The COVID-19 pandemic has led to many temporary changes in medicine, including changes in regulatory policies, payment policies, and practice patterns. Now that we have seen how patients have benefited from expanded access to interstate medical practice, the time is right to update medical licensing and to make some of these changes permanent.

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Article Information

Corresponding Author: Samyukta Mullangi, MD, MBA, Department of Medicine, Memorial Sloan Kettering Cancer Center, 1275 York Ave, New York, NY 10065 (

Published Online: January 13, 2021. doi:10.1001/jamainternmed.2020.8710

Conflict of Interest Disclosures: Dr Agrawal reported receiving payment for serving as policy advisor to Governor Ned Lamont of Connecticut. Dr Schulman reported board member and shareholder relationships with Grid Therapeutics, Faculty Connection, LLC, and Reserve Therapeutics. He is also a member of the board of advisors and a shareholder with Prealize. Dr Schulman reported that he is an investor in Altitude Ventures, Inc and Excelerate Health Ventures. He reported receiving consulting fees from Novartis, Inc, Cytokinetics, Inc, Business Roundtable, Motley Rice, LLC, and Frazier Healthcare Partners and speaking fees from Health Quest, LLC and ISMIE, Inc. Dr Schulman also reported nonfinancial relationships with the Business School Alliance for Health Management (president), Civica RX (member of Advisory Board), and Health Services Research (senior associate editor).

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Steinbrook  R.  Interstate medical licensure: major reform of licensing to encourage medical practice in multiple states.   JAMA. 2014;312(7):695-696. doi:10.1001/jama.2014.9809 PubMedGoogle ScholarCrossref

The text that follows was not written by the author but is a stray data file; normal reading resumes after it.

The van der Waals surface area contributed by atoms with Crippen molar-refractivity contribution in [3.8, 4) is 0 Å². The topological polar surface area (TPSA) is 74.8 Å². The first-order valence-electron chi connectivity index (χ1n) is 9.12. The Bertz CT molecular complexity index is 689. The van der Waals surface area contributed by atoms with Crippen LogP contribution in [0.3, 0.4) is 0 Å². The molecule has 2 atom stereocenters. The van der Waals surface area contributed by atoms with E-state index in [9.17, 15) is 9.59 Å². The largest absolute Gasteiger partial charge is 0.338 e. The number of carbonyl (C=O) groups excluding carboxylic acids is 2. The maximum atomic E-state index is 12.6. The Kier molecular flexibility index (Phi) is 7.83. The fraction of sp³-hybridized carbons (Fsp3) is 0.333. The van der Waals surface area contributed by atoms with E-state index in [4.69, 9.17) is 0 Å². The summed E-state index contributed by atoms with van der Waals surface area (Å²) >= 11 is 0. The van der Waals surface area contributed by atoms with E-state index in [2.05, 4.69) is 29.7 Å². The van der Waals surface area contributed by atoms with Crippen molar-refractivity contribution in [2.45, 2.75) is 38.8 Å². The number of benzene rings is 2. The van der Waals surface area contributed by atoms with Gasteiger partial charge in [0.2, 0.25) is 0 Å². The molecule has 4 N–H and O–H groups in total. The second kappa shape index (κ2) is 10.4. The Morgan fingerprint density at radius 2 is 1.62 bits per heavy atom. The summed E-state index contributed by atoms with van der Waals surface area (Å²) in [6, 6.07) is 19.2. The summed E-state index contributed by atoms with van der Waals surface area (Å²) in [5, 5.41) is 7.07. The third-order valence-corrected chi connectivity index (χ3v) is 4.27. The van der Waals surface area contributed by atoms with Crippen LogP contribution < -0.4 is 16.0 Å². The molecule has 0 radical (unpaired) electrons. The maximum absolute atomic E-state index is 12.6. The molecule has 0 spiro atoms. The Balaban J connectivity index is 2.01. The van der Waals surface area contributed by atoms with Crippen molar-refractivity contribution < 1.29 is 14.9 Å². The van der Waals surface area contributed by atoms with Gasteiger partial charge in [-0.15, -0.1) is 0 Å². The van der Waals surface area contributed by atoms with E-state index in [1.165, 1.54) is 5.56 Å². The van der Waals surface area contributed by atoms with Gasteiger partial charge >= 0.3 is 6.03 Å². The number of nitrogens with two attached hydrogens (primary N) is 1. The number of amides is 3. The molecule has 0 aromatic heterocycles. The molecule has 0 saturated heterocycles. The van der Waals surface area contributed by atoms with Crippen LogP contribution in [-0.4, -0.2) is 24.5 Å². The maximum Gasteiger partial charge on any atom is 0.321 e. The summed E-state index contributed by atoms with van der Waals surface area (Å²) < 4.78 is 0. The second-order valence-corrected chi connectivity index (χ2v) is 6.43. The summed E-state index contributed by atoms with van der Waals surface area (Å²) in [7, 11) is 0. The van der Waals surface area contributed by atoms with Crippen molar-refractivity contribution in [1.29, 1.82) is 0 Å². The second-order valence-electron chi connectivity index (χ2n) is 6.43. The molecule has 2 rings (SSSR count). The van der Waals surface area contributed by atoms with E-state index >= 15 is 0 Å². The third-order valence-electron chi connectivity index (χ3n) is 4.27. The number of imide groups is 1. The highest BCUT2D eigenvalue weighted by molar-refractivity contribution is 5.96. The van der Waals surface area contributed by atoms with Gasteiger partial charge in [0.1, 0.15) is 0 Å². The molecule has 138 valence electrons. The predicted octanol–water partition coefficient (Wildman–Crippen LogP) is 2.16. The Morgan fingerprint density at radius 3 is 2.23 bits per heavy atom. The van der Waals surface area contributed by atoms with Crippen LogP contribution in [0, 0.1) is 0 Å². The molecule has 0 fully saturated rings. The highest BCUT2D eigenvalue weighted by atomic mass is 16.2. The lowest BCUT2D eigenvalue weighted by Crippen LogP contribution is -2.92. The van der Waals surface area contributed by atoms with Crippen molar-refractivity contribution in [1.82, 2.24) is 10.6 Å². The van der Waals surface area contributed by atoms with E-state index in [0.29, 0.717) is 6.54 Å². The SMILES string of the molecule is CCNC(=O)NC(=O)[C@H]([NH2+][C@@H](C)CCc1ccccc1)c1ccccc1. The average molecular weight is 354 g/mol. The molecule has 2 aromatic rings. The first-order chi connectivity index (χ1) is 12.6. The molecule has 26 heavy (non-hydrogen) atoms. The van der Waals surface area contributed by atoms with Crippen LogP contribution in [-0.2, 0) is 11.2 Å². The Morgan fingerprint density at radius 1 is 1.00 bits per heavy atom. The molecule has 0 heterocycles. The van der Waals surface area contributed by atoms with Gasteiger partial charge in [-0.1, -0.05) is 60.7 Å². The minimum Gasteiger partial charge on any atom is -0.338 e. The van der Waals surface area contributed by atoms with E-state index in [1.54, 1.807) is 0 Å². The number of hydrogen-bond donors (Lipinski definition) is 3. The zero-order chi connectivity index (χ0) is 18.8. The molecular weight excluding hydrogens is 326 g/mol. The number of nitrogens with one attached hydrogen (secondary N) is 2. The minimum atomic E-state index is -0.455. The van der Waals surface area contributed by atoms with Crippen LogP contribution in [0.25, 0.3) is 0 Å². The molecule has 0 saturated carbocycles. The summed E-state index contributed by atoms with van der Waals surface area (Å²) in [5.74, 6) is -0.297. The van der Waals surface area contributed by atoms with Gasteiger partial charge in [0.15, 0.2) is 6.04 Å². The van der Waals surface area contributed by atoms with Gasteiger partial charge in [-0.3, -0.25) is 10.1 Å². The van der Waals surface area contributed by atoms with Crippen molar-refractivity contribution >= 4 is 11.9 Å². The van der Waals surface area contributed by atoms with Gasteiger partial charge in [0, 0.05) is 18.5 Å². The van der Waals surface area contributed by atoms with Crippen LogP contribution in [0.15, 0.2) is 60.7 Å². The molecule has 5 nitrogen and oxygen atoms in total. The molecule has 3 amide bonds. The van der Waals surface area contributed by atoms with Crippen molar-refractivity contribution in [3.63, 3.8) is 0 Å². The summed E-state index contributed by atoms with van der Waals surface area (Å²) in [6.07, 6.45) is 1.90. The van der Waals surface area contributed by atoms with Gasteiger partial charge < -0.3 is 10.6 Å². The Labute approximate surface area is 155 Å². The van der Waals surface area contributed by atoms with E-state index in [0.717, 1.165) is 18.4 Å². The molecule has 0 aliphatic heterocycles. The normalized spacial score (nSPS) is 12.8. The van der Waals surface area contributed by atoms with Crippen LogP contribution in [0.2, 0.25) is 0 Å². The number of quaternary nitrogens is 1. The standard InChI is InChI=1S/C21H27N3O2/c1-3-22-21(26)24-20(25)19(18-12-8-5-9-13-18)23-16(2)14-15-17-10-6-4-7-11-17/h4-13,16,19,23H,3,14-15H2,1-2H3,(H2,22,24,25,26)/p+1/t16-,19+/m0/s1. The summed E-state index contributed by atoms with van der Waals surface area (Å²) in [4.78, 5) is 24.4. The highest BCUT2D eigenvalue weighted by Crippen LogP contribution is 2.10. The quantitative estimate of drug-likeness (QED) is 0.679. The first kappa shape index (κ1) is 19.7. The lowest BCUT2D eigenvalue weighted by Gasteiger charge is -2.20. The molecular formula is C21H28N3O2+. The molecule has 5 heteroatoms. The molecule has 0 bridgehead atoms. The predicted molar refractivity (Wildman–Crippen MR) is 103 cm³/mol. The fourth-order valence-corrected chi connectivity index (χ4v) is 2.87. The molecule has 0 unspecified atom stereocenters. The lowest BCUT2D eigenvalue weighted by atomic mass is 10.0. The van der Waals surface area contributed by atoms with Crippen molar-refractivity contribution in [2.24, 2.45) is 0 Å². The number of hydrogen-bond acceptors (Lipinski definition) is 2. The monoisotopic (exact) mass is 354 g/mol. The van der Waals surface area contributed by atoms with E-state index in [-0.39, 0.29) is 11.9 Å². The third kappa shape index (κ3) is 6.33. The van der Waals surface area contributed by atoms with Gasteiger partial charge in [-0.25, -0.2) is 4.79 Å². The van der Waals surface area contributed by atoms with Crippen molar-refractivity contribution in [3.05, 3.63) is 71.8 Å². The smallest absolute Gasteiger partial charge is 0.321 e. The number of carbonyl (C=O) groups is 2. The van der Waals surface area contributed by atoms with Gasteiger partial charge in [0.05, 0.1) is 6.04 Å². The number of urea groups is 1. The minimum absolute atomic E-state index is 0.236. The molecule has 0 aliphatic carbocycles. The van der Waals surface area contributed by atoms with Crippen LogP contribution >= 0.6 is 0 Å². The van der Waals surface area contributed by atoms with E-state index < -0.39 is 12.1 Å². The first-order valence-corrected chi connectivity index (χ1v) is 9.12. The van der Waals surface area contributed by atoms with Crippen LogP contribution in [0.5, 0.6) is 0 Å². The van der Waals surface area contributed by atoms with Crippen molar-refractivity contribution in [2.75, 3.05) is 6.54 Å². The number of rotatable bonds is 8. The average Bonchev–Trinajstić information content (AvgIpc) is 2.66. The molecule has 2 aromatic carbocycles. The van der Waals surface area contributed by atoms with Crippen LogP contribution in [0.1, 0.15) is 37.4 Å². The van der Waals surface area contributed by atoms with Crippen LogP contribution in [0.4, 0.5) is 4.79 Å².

Nurse Licensure Compact: A Biennial Report FY2018-19. Interstate Commission of Nurse Licensure Compact Administrators; 2019.
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Department of Veterans Affairs.  Authority of Health Care Providers To Practice Telehealth. Final rule.   Fed Regist. 2018;83(92):21897-21907. Accessed December 31, 2020 Scholar

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    1 Comment for this article
    Who’s on first?
    Michael Mundorff, MBA, MHSA | integrated healthcare system (retired)
    If a physician in (for example) Texas sees a patient in Florida using a telehealth platform, how is that physician not practicing medicine in Texas? How is that different than a physician in New York treating a patient in a New York hospital who lives in Boston? Many large healthcare organizations have no difficulty outsourcing imaging interpretations to (for example) India. Are those radiologists licensed to practice in the states of the patients’ residence?